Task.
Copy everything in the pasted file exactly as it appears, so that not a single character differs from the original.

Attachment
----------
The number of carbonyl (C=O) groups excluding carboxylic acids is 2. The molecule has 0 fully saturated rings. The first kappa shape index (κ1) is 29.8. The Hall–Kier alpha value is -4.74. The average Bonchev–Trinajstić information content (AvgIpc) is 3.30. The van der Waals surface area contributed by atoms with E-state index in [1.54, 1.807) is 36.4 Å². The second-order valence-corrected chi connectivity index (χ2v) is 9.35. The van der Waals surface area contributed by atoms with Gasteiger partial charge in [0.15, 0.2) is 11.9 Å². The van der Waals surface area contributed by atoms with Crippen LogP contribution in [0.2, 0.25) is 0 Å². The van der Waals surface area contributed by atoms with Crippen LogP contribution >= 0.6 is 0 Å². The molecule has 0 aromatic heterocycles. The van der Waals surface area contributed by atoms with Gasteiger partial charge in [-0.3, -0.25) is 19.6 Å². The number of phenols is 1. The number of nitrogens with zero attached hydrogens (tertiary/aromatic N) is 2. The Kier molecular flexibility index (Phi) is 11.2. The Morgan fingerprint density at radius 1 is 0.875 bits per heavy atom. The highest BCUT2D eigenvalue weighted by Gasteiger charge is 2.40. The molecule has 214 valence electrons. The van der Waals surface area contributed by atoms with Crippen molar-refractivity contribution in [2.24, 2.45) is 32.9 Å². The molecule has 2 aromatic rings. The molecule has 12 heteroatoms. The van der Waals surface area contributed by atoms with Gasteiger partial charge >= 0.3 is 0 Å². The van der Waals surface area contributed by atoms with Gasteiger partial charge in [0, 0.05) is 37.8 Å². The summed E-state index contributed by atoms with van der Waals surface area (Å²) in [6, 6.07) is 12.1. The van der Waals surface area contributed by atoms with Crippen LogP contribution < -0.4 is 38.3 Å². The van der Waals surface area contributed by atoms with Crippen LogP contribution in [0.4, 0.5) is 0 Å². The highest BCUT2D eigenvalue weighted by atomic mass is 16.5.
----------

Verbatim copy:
The number of carbonyl (C=O) groups excluding carboxylic acids is 2. The molecule has 0 fully saturated rings. The first kappa shape index (κ1) is 29.8. The Hall–Kier alpha value is -4.74. The average Bonchev–Trinajstić information content (AvgIpc) is 3.30. The van der Waals surface area contributed by atoms with E-state index in [1.54, 1.807) is 36.4 Å². The second-order valence-corrected chi connectivity index (χ2v) is 9.35. The van der Waals surface area contributed by atoms with Gasteiger partial charge in [0.15, 0.2) is 11.9 Å². The van der Waals surface area contributed by atoms with Crippen LogP contribution in [0.2, 0.25) is 0 Å². The van der Waals surface area contributed by atoms with Crippen LogP contribution >= 0.6 is 0 Å². The molecule has 0 aromatic heterocycles. The van der Waals surface area contributed by atoms with Gasteiger partial charge in [-0.3, -0.25) is 19.6 Å². The number of phenols is 1. The number of nitrogens with zero attached hydrogens (tertiary/aromatic N) is 2. The Kier molecular flexibility index (Phi) is 11.2. The Morgan fingerprint density at radius 1 is 0.875 bits per heavy atom. The highest BCUT2D eigenvalue weighted by Gasteiger charge is 2.40. The molecule has 214 valence electrons. The van der Waals surface area contributed by atoms with Crippen molar-refractivity contribution in [2.24, 2.45) is 32.9 Å². The molecule has 2 aromatic rings. The molecule has 12 heteroatoms. The van der Waals surface area contributed by atoms with Gasteiger partial charge >= 0.3 is 0 Å². The van der Waals surface area contributed by atoms with Gasteiger partial charge in [0, 0.05) is 37.8 Å². The summed E-state index contributed by atoms with van der Waals surface area (Å²) in [6, 6.07) is 12.1. The van der Waals surface area contributed by atoms with Crippen LogP contribution < -0.4 is 38.3 Å². The van der Waals surface area contributed by atoms with Crippen LogP contribution in [0.4, 0.5) is 0 Å². The highest BCUT2D eigenvalue weighted by atomic mass is 16.5.